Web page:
It seems like every major game release comes standard with ridiculous manufactured controversy from the lunatic fringe these days. Grand Theft Auto has always had its share of controversy, but usually from people who are political idiots for a living. The last entry saw a series that has always been the very picture of over-the-top satirical misanthropy in hot water for making fun of female characters. Yeah, GTA. The satirical games known for juvenile humor where almost every character is an irredeemable piece of shit. I know. Try to contain your shock at this revelation.

When one reviewer pointed out this game-changing observation, it kicked off an epic torrent of hate from series supporters that blew up the internet. How do you make a single flame war between idiots in a community that is pretty much a lake of fire at this point actual gaming news? Well, if the article was written by a transgender individual it helps. Being an indefensible prick to a cisgender person is business as usual, but it sucks extra being transsexual and only widespread internet commenting can balance those scales.

Early images of Bioshock Infinite led to a public outcry over Elizabeth’s evil cleavage. A busty girl in a low cut top, you say? To arms!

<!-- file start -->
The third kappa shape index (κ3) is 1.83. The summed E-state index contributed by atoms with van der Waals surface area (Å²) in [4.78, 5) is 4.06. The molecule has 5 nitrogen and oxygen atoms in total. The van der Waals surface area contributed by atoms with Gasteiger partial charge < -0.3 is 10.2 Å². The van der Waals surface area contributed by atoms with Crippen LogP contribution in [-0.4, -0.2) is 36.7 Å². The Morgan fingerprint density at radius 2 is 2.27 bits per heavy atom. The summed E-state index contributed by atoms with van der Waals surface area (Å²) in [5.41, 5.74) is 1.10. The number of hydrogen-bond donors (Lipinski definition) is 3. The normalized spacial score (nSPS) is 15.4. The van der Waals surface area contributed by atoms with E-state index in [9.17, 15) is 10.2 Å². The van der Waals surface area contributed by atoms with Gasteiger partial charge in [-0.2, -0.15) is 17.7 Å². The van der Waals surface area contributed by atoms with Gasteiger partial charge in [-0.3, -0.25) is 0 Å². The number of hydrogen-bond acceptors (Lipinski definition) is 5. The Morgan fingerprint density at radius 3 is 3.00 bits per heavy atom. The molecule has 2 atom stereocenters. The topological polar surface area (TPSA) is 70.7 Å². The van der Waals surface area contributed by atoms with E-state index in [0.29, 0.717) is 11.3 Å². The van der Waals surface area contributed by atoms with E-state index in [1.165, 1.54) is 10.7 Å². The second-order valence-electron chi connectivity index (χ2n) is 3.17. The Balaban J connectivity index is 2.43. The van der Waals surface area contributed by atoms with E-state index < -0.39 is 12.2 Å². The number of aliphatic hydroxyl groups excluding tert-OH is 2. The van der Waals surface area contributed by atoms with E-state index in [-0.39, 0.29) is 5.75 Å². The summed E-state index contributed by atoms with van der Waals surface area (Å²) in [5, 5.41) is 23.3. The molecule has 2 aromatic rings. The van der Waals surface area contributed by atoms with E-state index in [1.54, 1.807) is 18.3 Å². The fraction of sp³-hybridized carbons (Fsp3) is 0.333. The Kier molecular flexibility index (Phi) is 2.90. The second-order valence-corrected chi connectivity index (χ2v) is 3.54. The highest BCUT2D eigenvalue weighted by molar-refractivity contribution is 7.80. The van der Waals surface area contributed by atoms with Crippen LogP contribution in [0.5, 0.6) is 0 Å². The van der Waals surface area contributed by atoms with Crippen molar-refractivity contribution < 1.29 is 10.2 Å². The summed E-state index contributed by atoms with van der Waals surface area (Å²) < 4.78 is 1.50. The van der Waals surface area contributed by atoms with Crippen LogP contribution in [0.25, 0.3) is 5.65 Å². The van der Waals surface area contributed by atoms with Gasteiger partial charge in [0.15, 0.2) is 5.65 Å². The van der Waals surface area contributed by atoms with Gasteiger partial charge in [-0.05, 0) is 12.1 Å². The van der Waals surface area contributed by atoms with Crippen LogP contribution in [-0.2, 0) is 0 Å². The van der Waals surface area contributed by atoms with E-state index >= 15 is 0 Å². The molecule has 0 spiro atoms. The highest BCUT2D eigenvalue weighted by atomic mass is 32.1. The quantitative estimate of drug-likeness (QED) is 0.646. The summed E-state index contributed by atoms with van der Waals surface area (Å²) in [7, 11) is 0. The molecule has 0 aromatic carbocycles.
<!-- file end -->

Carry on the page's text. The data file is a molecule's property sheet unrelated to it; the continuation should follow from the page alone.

I can see your dirty pillows.

                  dirty pillows gif

When her bust size was decreased (which suited the character better, for the record), another outcry over feminism taking over the world resulted. When Bioshock Infinite actually came out, it was labeled “White Guilt: The Game”; presumably by people who either didn’t play it or were angry that the plot mussed their hair when it whooshed right over their heads like Rodan over Tokyo. How do you win?

It’s not all sexism, racism, and homophobia. That’s not First World problem enough to maintain middle class white rage over. Hating people based on that stuff is for edgy teens and FOX News viewers. Let’s talk BioWare. One of the most beloved video game companies in existence. At least they were. Then Electronic Arts bought them.

The torrent of Mass Effect 3 hate speaks for itself. BioWare has sold their soul! They’re the Machine, man! Day One DLC! Worst. Company. Evah. And that was all before they even got to the ending. The game itself: pretty much the same as the last one everybody loved to pieces. But why let things like whether or not it’s extremely fun and brilliant for dozens of hours up until the last few minutes influence you opinion on a video game? It’s EA!

ea evil

No, Shepherd. I am your father.

Here on Gamemoir, we have a smaller audience but a pretty high quality of clientele. If we’re lucky, we’ll get a comment or two on our articles, but zero threats of rape or questioning of sexual orientation or any of the other usual gamer talk. Maybe I’ll egg a few more comments out of somebody by arguing with them, but overall it’s pretty civil. Usually.